I could keep going, but I think I’ve made my point; AirBnB is a pretty cool way to find accommodations and there are some real gems out there.
Things to know before using AirBnB
Be aware of the type of room you are selecting. AirBnB allows hosts to offer 3 different types of rooms: entire place, private room, or shared room. The classifications are pretty obvious – if you select ‘entire place’ that means you get the whole studio/apartment to yourself; if you select ‘private room’ you’ll have your own bedroom but share communal areas like the kitchen, living room and bathroom; and if you choose ‘shared room’, you’ll be sharing the bedroom with your host, usually in the form of a spare bed, futon, or blow-up mattress on the ground. (I’ve always chosen ‘entire place’ or ‘private room’ because I find sharing a room with a stranger a little uncomfortable.)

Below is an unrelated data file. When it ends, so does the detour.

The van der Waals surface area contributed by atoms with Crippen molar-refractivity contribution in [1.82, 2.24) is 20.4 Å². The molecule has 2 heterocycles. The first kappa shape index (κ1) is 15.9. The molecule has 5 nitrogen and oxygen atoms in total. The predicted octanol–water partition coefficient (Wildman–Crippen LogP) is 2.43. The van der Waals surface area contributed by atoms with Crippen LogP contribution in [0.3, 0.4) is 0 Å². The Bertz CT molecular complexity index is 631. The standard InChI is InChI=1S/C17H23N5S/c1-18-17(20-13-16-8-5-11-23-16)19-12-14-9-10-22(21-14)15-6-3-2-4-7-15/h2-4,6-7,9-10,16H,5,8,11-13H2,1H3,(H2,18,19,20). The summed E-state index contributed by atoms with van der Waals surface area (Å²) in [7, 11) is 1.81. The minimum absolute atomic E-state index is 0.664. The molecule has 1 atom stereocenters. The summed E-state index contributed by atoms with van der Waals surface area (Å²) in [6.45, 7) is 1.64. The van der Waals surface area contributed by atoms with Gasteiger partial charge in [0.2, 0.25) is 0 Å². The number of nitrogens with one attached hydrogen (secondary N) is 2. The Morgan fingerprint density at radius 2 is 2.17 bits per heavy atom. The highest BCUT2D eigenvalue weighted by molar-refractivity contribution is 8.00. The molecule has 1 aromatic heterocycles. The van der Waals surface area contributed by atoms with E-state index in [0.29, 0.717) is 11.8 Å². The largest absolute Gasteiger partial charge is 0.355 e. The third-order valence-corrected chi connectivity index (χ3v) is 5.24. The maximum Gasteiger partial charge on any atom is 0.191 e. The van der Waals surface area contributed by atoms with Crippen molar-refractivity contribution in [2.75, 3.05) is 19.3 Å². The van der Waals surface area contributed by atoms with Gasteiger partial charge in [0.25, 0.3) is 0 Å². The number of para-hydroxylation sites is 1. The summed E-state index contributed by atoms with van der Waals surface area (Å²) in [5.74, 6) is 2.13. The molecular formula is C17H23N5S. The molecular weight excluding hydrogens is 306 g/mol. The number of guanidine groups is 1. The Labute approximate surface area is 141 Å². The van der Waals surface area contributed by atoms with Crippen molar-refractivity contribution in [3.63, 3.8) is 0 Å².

Be wary of hosts who ask you to pay money on the side. A host should never, ever ask you to pay money on the side. All transactions are processed directly through AirBnB, so if a host is asking you for cash, there’s something fishy going on. I once had a host decline my reservation yet message me saying that I could still stay at their place if I paid them in cash. Ummm, no…
Check to see if there are additional fees for extra guests. It’s really important that you remember to indicate how many guests are staying in the property because some hosts charge an additional fee for extra guests even if you are staying in the same room. This fee could be just a few dollars or it could be double the original price of the room, so it’s something that you want to be very mindful of when making your booking. You’ll be able to see the total cost of the room when you select the number of guests from the dropdown menu.